A few months after launch, Sydney fintech startup Uno has announced it has raised $16.5 million in funding from strategic investor Westpac.
Having been involved with the startup since its initial concept stage, the investment represents the cumulative amount Westpac has poured into the startup since development began late last year, with the bank’s chief strategy officer Gary Thursby saying Westpac was pleased to now be furthering its involvement with the startup.
“Uno’s success has been impressive and we’re seeing its potential to become a serious player in the home loan market,” he said.
Uno launched into the busy mortgage market it May to help Australian homeowners and aspiring home owners find and broker the right mortgage themselves. It allows users to search, compare, and settle a home loan through the one digital platform.
The startup reports that thousands of consumers have come through and actively engaged with the platform since launch, with active engagement classed as creating an account, putting in their details, running some comparisons, and putting together a shortlist or too. These users have looked at loans worth $400 million, with loans in the various stages of actually going through to settlement worth $40 million.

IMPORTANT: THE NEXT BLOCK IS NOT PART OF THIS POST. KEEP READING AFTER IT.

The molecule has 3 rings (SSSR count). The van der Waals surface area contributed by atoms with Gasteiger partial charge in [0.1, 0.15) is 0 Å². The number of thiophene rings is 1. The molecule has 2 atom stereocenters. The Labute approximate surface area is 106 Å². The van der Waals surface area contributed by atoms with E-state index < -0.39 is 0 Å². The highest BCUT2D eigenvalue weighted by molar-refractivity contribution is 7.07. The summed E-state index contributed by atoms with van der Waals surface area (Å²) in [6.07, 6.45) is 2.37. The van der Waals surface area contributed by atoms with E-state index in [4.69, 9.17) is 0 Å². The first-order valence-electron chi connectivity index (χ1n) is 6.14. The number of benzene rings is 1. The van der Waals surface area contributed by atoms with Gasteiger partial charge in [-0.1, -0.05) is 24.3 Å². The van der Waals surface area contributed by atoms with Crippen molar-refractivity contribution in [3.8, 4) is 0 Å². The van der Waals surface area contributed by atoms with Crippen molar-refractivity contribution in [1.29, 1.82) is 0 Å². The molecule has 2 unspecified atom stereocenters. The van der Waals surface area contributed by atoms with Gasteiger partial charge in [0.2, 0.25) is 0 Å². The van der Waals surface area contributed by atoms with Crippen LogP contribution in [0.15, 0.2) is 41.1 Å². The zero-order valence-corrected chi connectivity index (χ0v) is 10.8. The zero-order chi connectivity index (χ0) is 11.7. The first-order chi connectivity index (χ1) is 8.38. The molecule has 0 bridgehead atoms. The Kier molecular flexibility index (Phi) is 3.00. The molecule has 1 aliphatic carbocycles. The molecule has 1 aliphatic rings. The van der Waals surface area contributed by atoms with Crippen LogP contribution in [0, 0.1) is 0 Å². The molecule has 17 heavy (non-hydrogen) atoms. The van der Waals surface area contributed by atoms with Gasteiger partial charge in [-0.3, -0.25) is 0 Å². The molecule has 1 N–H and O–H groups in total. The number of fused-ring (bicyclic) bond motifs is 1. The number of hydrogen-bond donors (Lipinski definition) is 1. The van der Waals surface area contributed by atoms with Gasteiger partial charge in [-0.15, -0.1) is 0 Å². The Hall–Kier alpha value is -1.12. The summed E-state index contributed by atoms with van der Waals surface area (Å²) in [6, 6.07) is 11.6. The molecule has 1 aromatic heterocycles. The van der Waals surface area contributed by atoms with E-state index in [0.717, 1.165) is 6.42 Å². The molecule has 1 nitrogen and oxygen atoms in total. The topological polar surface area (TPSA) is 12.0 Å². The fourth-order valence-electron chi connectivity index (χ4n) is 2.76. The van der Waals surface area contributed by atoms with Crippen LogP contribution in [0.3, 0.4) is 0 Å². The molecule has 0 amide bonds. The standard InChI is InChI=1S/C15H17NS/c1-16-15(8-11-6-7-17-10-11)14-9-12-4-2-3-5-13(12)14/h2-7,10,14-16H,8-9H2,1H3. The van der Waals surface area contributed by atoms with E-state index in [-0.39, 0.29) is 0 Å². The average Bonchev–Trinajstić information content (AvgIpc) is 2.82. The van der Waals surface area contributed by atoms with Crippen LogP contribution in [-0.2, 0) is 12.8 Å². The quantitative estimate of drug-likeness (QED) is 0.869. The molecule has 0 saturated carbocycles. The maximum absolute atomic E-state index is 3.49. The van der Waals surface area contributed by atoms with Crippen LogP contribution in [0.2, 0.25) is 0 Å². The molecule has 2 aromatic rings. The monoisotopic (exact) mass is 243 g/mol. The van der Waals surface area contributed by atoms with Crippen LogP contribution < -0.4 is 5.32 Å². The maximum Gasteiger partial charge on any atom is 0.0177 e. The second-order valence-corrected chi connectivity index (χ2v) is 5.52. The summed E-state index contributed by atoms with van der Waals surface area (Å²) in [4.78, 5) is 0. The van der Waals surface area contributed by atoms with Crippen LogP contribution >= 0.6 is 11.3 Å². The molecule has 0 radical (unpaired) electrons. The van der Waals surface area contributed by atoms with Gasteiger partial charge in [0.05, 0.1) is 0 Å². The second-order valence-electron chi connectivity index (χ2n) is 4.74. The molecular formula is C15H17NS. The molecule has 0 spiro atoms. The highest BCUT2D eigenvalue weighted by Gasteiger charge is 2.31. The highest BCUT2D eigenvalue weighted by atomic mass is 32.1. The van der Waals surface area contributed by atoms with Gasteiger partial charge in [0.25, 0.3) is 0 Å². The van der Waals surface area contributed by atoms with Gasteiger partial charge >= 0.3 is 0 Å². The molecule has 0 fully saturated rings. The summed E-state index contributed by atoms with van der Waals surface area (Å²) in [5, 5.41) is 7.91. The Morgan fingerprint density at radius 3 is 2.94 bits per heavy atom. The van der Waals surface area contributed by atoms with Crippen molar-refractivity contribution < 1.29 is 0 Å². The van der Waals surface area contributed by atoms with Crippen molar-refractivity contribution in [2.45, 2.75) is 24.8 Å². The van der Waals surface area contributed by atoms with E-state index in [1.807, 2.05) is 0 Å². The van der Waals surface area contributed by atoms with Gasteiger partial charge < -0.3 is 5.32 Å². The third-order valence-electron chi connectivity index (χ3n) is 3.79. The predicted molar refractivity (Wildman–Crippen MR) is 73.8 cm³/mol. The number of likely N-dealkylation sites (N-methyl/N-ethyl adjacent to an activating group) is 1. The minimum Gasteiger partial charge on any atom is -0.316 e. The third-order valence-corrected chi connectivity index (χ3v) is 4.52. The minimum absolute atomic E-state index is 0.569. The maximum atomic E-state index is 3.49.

As it looks to grow this further, Uno founder and CEO Vincent Turner said Westpac is playing two roles with the startup. The first is as a lender like any other on the platform, while as a strategic investor its aim is to work, like it does with the companies it invests in through its VC arm Reinventure, to help innovate a sector within the financial services space.
“As a strategic investor they’re interested in helping us build a great business, which means building something of value in the future. In the same way they work with Reinventure companies, they tend to look towards what the bank bring to the table to bring to the business, which might be through leadership or access to insights or whatever that helps bring the business forward,” Turner explained.